A Valediction

Thursday, June 27, 2013 - By: Calvin Simpson, Whittall '13

Photo by Paul Fletcher

The following is the text of the Valedictory Address delivered Saturday June 22 by Calvin Simpson, Whittall 13.

Hello my friends... or, as Brian Carr would say, Hey Gang!

Before I begin, I must express my unbridled pleasure in speaking before you today; moreover, I would like to take this opportunity to commend your tremendous poor taste in nominating me to deliver the school’s farewell address. Parents--I must warn you, I'm a bit of a loose cannon, but I will try and be tactful. I offer my apologies in advance, for this speech may come out as eventful as grad weekend-- or Loet Huis Int’ Veld’s track record with the ladies.

It seems like yesterday we all arrived innthe bustling metropolis of Mill Bay, wide eyed, impressionable, and for me, sporting the frame of a matchstick -- spindly on the bottom with bowl-cut ginger hair on the top. I couldn't imagine a place I didn't want to be more -- and now as I stand looking into the abyss that is graduation -- I am clinging to every second I am here with you ... in this so-called Brentwood bubble.

Though I viewed those first few days with fear, soon I will miss walking around Brentwood -- observing the things I previously thought mundane.  No longer will I glance at the tennis courts, and see a calf-high clad Jacinto-- or go to the caf-- and be worried about what's in my soup.  

But first I must thank all the people that allowed me, and so many others like me, to have this wonderful experience.

We must be thankful to our parents and grandparents who have selflessly sacrificed, no matter what the cost. My mother once told me my Brentwood tuition was the equivalent of driving a Mercedes of a cliff every year, so, on behalf of our grad class, thank you for investing in us instead of luxury cars. We must also be thankful of our teachers, from Mrs. Richardson's passionate teaching of eco-terrorism -- I mean Geography 12 to Mr. Doehler -- who every year is forced to make rocks seem interesting to jocks. And who could forget Austin Giles, perhaps the most underappreciated teacher on the payroll, who has taught us that holding the key to success is not the same as holding the key to the staff changeroom.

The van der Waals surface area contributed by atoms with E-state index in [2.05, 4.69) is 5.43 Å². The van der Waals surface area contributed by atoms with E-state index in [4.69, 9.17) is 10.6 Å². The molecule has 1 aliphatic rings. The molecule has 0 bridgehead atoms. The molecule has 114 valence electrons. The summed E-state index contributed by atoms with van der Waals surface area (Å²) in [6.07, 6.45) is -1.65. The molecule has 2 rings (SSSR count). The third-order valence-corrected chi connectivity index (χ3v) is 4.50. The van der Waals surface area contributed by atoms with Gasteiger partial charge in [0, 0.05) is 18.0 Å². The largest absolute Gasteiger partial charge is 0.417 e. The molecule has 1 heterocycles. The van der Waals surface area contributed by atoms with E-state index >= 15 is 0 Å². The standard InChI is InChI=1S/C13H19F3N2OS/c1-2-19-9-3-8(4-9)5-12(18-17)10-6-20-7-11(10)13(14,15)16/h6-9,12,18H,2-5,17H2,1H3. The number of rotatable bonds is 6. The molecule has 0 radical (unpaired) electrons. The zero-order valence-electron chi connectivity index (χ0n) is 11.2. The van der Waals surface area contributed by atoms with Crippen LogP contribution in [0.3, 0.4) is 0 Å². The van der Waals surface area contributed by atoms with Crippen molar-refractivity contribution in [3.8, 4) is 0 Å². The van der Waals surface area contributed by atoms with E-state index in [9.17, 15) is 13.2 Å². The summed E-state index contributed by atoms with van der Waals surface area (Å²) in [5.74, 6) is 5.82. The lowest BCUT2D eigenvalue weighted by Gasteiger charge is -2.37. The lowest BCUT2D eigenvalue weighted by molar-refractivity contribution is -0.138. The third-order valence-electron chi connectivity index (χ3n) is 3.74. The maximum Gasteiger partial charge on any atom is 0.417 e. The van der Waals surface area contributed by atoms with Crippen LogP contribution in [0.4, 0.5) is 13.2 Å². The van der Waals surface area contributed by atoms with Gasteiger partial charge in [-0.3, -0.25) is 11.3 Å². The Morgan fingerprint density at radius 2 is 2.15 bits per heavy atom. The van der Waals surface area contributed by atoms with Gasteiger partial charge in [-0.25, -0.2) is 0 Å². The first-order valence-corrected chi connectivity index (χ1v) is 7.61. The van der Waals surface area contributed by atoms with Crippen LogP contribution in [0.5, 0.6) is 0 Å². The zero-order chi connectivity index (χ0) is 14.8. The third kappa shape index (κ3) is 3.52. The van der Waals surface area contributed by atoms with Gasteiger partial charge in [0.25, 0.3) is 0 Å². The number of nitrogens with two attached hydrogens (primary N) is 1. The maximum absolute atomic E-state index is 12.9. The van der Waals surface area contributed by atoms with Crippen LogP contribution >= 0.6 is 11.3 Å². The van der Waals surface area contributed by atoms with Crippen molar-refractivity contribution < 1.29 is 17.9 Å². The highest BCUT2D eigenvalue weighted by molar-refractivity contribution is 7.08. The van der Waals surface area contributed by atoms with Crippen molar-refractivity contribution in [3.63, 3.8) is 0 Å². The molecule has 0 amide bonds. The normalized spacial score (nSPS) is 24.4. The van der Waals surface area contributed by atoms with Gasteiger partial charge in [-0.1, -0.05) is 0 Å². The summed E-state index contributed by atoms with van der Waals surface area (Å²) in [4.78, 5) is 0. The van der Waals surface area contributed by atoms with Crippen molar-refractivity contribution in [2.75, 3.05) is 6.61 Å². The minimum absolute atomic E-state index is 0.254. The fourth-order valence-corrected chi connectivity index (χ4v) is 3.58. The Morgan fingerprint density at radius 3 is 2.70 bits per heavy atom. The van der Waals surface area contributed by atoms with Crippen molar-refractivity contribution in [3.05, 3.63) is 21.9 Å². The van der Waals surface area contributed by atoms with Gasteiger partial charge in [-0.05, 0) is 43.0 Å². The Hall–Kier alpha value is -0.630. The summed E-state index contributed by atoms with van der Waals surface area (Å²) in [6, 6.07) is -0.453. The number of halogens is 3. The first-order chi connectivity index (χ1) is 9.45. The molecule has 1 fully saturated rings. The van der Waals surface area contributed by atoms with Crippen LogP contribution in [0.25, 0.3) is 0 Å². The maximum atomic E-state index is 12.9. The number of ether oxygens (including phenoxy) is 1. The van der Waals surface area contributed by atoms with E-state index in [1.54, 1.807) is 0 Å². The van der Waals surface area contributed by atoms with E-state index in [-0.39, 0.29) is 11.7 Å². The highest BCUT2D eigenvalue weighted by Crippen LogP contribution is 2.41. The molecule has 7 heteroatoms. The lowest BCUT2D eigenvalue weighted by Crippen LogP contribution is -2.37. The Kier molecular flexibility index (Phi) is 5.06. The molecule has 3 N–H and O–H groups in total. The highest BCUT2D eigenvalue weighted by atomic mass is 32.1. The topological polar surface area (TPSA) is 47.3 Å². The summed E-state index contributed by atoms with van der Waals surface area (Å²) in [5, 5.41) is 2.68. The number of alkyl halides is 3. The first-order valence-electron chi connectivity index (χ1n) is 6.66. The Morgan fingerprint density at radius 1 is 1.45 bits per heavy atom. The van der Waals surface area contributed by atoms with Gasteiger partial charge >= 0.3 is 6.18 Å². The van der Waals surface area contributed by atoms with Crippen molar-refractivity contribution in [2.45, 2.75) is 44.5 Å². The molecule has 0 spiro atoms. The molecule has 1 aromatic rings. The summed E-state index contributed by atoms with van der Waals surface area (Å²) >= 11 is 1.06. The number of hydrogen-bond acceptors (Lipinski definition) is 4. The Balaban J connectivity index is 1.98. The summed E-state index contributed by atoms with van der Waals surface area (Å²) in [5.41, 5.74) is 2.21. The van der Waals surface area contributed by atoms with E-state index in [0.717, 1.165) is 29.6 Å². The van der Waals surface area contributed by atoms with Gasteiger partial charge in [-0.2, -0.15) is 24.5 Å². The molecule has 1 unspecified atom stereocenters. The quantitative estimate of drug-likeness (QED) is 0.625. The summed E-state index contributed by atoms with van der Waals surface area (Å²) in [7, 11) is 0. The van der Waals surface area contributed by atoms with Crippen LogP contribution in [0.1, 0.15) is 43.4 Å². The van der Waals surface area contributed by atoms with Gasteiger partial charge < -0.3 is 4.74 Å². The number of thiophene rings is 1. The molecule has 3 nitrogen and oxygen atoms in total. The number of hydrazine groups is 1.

Those hallowed individuals have allowed this grad class to accomplish extraordinary things--from our rugby team making headlines in a foreign country, to managing multiple suspensions... at a debate tournament...at a Christian school.

While our teachers have quenched our thirst for knowledge, the cafeteria has managed to satiate the school’s appetite. Every day through rain and shine, Sean Napier, Rene Wilson and, of course, the lovable character Chef David, somehow manage to deliver us the food we need, while catering to celiacs, and vegans -- so beanery.

But for these memories, we must give our thanks, though we often think ourselves the sole reason for our accomplishments -- we have a tremendous support staff behind us in the form of House Parents. They dedicate their careers to ensuring our success: providing rollicking laughs and fond memories in the good times -- and candid dialogue and support in the bad. In fact, they a lot like the government and we are Wall Street -- they bail us out when we gamble and lose.  

It's been a long journey, filled with trials and tribulations -- from Strathcona to Bamfield to Grad but I have, as I am sure you have, loved every minute of it. We may not all have always have seen eye to eye, we may have been told by a previous Valedictorian that we were so obtuse that we defied the theory of evolution, but, we figured it out!

Calvin Simpson, Whittall ‘13, Valedictorian

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